Whither the wind: How to decide on windbreaks

Find out what your options are for protecting your herd from wind and snow this winter

A one-foot space at the bottom of the windbreak keeps snow and ice from piling up.

Find out what your options are for protecting your herd from wind and snow this winter

If beef producers want to have healthy, productive herds, making sure they’re protected from the wind is crucial, says Jenifer Heyden.

“We want the cattle to be able to maintain condition on cold, windy days,” says the livestock and feed extension specialist with the Government of Saskatchewan.

While beef cattle are tough, and can handle fairly cold weather, it’s the wind and wet of snow that can make them vulnerable.

“Without a windbreak, the cow’s energy requirements go up, so you end up having to feed them more so your costs go up,” Heyden says, adding that extreme wind and snow also have a detrimental effect on the cattle’s health. If they lose a lot of condition, they’re more susceptible to disease.

Fortunately, if farmers make them available, cattle naturally gravitate to windbreaks for shelter.

Heyden says that most cattle ranchers in her province have some sort of windbreak system. In the north, where there are more trees, natural windbreaks are more common and in the south, where the prairies are flat and treeless, there are more man-made windbreaks.

Natural versus man-made

While natural windbreaks — mainly trees and shrubs — are more cost competitive, especially if they already exist, Heyden’s a big fan of the man-made portable ones because the producer has more control over where the herd winters.

“You can move them around to wherever you need them,” she says. “If you are on pasture, you can get the manure and urine from the cattle into a larger area, providing better soil nutrient coverage.”

Alternatively, producers can keep the windbreaks in one spot and feed their cattle in areas where there is a soil nutrient deficit. Parcels of land that might never be used for anything else could also be used with windbreaks.

Jennifer Heyden is a livestock and feed extension specialist with the Saskatchewan government. photo: Supplied

Natural windbreaks also afford less control over porosity, she says.

Optimal porosity — or air flow — for windbreaks is 25 to 33 per cent. This provides the maximum amount of protection from the wind without having too much turbulence on the downwind side.

Luckily, she says making that happen is easy. Buying or making a structure with six-inch wide planks that are two inches apart will achieve 25 per cent porosity and putting them three inches apart gives 33 per cent. The planks can be placed either horizontally or vertically.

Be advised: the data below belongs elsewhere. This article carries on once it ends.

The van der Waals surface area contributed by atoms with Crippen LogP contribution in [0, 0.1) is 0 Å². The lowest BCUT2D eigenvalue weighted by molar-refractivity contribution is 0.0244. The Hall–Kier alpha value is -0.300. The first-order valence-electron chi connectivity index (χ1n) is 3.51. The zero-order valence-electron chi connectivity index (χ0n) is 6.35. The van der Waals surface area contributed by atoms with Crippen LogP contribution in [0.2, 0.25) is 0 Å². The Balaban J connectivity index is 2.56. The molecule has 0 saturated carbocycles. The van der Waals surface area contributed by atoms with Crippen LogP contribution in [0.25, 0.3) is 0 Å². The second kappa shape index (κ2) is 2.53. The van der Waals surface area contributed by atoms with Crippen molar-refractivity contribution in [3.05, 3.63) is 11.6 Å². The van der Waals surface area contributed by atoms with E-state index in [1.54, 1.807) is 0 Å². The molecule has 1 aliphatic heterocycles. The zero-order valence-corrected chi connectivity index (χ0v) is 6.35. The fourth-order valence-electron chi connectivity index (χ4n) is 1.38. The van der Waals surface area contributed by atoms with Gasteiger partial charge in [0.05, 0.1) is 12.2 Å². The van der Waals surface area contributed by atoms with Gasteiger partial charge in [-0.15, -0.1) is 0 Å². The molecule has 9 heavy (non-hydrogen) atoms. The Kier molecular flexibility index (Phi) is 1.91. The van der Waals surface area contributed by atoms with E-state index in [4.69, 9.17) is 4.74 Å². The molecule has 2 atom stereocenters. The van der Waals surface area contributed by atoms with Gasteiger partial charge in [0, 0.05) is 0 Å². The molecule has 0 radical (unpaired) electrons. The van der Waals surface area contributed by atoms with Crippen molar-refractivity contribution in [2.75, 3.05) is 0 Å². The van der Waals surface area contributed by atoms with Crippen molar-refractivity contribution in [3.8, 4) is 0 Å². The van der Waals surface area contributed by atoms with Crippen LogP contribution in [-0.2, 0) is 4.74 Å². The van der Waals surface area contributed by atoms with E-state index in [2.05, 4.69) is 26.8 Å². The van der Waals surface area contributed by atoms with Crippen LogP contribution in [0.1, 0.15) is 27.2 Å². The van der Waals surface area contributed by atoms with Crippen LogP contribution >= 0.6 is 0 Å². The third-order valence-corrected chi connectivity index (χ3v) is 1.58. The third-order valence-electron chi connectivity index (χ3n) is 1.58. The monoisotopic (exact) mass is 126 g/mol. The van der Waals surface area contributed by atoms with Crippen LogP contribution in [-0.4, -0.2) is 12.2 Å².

Another downside to natural windbreaks is that they obviously can’t be moved around and are often found near water bodies, which presents the potential for manure runoff and water contamination.


Man-made windbreaks should be 10-feet (three metres) high and the length should allow for one foot of fence for each cow. Research has shown that a 10-foot high fence will provide protection for 80 to 100 feet (24 to 30 metres) behind it.

The number of cows in a herd determines the number of windbreaks needed, and if they’re mobile, they can’t be too big or cumbersome to move. A one-foot space at the bottom of the windbreak helps ensure snow and ice don’t pile up and make it impossible to move.

Permanent man-made windbreaks would be better suited to cow-calf operators who keep their cattle in one or two pastures all winter, and the mobile types are better for rotational and cropland grazing.

Heyden says that, for the permanent installations, producers should consider where the cows are calving, where they’re feeding and what sacrifices they’re willing to make in soil compaction and plant biodiversity. She also warns that if snow builds up around these structures in winter, they limit cattle movement and nutrients are concentrated in the areas around them.

Movement and placement

Mobile windbreaks have to be small enough to be easily towed or carried in a front-end loader.

Most are made out of wood and can be either vertical or angled — with angled windbreaks, the space that’s nearest the ground can provide additional shelter for calves.

They need to be placed perpendicular to the prevailing wind, which normally comes from a consistent direction, although during a snowstorm the direction can change.

Heyden says that windbreaks need to be placed far enough away from water bodies to prevent runoff.

“In the end, each producer must figure out what will work best for his or her operation,” she says. “Each has different goals and a different set of circumstances — the decision about what type of windbreak is best should be based on animal welfare and economics.

“If well-built, man-made windbreaks should last many years.”

More information on windbreaks is available through Saskatchewan Agriculture and Ontario Agriculture, Food and Rural Affairs.

— Lois Harris is an experienced Ontario freelance writer and editor working in the agriculture and food industry.

About the author


Lois Harris is an experienced Ontario freelance writer and editor working in the agriculture and food industry.



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